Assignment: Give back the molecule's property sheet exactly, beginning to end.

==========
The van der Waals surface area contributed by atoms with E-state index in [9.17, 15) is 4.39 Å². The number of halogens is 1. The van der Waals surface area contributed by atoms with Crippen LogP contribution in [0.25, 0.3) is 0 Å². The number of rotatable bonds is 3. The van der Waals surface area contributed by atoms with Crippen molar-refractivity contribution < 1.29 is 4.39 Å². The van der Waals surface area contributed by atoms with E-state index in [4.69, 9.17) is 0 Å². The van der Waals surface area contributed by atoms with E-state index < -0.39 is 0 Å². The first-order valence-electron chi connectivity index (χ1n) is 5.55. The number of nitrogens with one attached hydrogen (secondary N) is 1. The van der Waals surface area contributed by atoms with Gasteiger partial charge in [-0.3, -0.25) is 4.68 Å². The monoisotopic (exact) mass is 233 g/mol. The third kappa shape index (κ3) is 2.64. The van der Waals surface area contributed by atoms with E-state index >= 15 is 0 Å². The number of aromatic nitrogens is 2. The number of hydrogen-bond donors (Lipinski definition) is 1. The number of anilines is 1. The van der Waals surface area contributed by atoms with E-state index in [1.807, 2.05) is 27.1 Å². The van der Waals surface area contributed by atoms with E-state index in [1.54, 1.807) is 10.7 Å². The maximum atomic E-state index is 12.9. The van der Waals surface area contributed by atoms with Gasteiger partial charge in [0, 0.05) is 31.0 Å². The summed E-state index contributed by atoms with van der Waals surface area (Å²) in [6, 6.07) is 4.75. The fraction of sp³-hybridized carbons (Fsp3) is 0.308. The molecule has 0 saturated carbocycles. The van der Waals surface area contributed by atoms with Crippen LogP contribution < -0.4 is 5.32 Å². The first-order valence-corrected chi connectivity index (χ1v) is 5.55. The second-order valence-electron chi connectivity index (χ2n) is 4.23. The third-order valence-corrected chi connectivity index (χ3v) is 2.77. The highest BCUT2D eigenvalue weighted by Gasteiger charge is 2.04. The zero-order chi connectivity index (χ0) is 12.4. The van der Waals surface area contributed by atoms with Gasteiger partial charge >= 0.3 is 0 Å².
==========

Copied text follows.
The van der Waals surface area contributed by atoms with E-state index in [9.17, 15) is 4.39 Å². The number of halogens is 1. The van der Waals surface area contributed by atoms with Crippen LogP contribution in [0.25, 0.3) is 0 Å². The number of rotatable bonds is 3. The van der Waals surface area contributed by atoms with Crippen molar-refractivity contribution < 1.29 is 4.39 Å². The van der Waals surface area contributed by atoms with E-state index in [4.69, 9.17) is 0 Å². The van der Waals surface area contributed by atoms with E-state index < -0.39 is 0 Å². The first-order valence-electron chi connectivity index (χ1n) is 5.55. The number of nitrogens with one attached hydrogen (secondary N) is 1. The van der Waals surface area contributed by atoms with Gasteiger partial charge in [-0.3, -0.25) is 4.68 Å². The monoisotopic (exact) mass is 233 g/mol. The third kappa shape index (κ3) is 2.64. The van der Waals surface area contributed by atoms with E-state index >= 15 is 0 Å². The number of aromatic nitrogens is 2. The number of hydrogen-bond donors (Lipinski definition) is 1. The number of anilines is 1. The van der Waals surface area contributed by atoms with E-state index in [1.807, 2.05) is 27.1 Å². The van der Waals surface area contributed by atoms with E-state index in [1.54, 1.807) is 10.7 Å². The maximum atomic E-state index is 12.9. The van der Waals surface area contributed by atoms with Gasteiger partial charge in [0, 0.05) is 31.0 Å². The summed E-state index contributed by atoms with van der Waals surface area (Å²) in [6, 6.07) is 4.75. The fraction of sp³-hybridized carbons (Fsp3) is 0.308. The molecule has 0 saturated carbocycles. The van der Waals surface area contributed by atoms with Crippen LogP contribution < -0.4 is 5.32 Å². The first-order valence-corrected chi connectivity index (χ1v) is 5.55. The second-order valence-electron chi connectivity index (χ2n) is 4.23. The third-order valence-corrected chi connectivity index (χ3v) is 2.77. The highest BCUT2D eigenvalue weighted by Gasteiger charge is 2.04. The zero-order chi connectivity index (χ0) is 12.4. The van der Waals surface area contributed by atoms with Gasteiger partial charge >= 0.3 is 0 Å².